Commentaries on the Exhibit’s Works




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A brief commentary prepared by Sheila Hassell Hughes, PhD, Professor, English, on the following work:

Phillis Wheatley
Poems on Various Subjects, Religious and Moral
London, 1773; first book published by an African American; frontispiece illustration of author is by African American slave artist Scipio Moorhead


Phillis Wheatley’s was the first published book to have been written by an African American. Bought in Boston as a slave around 1760, seven-year-old Wheatley showed interest in writing, and her owners determined to educate her.In 1773, while in England with her owner’s son, Wheatley met the Countess of Huntingdon, who offered to sponsor the publication of her poems in London. Upon challenge of the author’s authenticity, eighteen prominent men—John Hancock among them—signed a document of corroboration.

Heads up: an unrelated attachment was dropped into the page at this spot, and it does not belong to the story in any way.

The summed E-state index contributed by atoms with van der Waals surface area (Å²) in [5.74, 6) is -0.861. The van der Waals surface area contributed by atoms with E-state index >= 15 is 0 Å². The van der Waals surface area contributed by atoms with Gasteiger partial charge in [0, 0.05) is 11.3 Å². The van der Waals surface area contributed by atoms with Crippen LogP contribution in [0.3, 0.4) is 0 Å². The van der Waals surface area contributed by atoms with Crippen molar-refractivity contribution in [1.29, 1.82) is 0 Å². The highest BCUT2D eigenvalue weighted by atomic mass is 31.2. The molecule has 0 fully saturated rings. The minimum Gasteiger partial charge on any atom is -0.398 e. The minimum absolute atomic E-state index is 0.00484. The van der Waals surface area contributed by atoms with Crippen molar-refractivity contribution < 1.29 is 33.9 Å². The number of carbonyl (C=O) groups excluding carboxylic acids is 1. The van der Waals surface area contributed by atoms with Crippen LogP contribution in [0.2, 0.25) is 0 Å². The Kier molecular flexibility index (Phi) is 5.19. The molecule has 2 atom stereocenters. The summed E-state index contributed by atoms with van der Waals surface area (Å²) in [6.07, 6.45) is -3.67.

Critical evaluations have been mixed; from a modern viewpoint, Wheatley’s writing can appear eager to please white readers at the expense of racial pride. As a slave, however, her literary choices were constrained. That Wheatley even wrote—and had the temerity to engage in literary conversation with established greats—remains remarkable.

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Sheila Hassell Hughes, professor of English, reads a selection.

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Sheila Hassell Hughes, professor of English, reads a selection.

Wheatley: ‘Poems on Various Subjects, Religious and Moral’


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